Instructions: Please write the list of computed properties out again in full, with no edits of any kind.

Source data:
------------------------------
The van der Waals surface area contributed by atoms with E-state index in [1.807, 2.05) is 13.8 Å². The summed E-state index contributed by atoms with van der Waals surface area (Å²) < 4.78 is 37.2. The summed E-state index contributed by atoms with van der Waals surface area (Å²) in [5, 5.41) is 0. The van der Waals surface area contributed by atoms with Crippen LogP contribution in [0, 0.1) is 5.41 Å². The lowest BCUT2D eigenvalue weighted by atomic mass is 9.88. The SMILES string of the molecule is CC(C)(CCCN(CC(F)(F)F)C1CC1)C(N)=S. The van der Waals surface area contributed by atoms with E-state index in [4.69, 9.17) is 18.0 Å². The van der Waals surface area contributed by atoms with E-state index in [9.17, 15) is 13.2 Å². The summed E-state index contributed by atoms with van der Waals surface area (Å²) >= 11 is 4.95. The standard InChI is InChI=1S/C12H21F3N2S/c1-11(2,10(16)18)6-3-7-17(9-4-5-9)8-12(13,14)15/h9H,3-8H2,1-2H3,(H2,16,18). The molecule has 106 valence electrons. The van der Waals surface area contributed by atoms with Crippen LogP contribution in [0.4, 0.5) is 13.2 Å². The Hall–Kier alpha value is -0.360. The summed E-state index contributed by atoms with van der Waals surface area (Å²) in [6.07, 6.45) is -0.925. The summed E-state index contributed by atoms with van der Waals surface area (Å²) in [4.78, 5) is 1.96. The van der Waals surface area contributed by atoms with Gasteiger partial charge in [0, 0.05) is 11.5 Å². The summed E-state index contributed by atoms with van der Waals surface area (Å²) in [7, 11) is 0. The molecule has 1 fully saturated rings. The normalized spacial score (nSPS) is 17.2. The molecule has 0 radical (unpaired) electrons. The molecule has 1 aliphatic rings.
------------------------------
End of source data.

The van der Waals surface area contributed by atoms with E-state index in [1.807, 2.05) is 13.8 Å². The summed E-state index contributed by atoms with van der Waals surface area (Å²) < 4.78 is 37.2. The summed E-state index contributed by atoms with van der Waals surface area (Å²) in [5, 5.41) is 0. The van der Waals surface area contributed by atoms with Crippen LogP contribution in [0, 0.1) is 5.41 Å². The lowest BCUT2D eigenvalue weighted by atomic mass is 9.88. The SMILES string of the molecule is CC(C)(CCCN(CC(F)(F)F)C1CC1)C(N)=S. The van der Waals surface area contributed by atoms with E-state index in [4.69, 9.17) is 18.0 Å². The van der Waals surface area contributed by atoms with E-state index in [9.17, 15) is 13.2 Å². The summed E-state index contributed by atoms with van der Waals surface area (Å²) >= 11 is 4.95. The standard InChI is InChI=1S/C12H21F3N2S/c1-11(2,10(16)18)6-3-7-17(9-4-5-9)8-12(13,14)15/h9H,3-8H2,1-2H3,(H2,16,18). The molecule has 106 valence electrons. The van der Waals surface area contributed by atoms with Crippen LogP contribution in [0.4, 0.5) is 13.2 Å². The Hall–Kier alpha value is -0.360. The summed E-state index contributed by atoms with van der Waals surface area (Å²) in [6.07, 6.45) is -0.925. The summed E-state index contributed by atoms with van der Waals surface area (Å²) in [4.78, 5) is 1.96. The van der Waals surface area contributed by atoms with Gasteiger partial charge in [0, 0.05) is 11.5 Å². The summed E-state index contributed by atoms with van der Waals surface area (Å²) in [7, 11) is 0. The molecule has 1 fully saturated rings. The normalized spacial score (nSPS) is 17.2. The molecule has 0 radical (unpaired) electrons. The molecule has 1 aliphatic rings.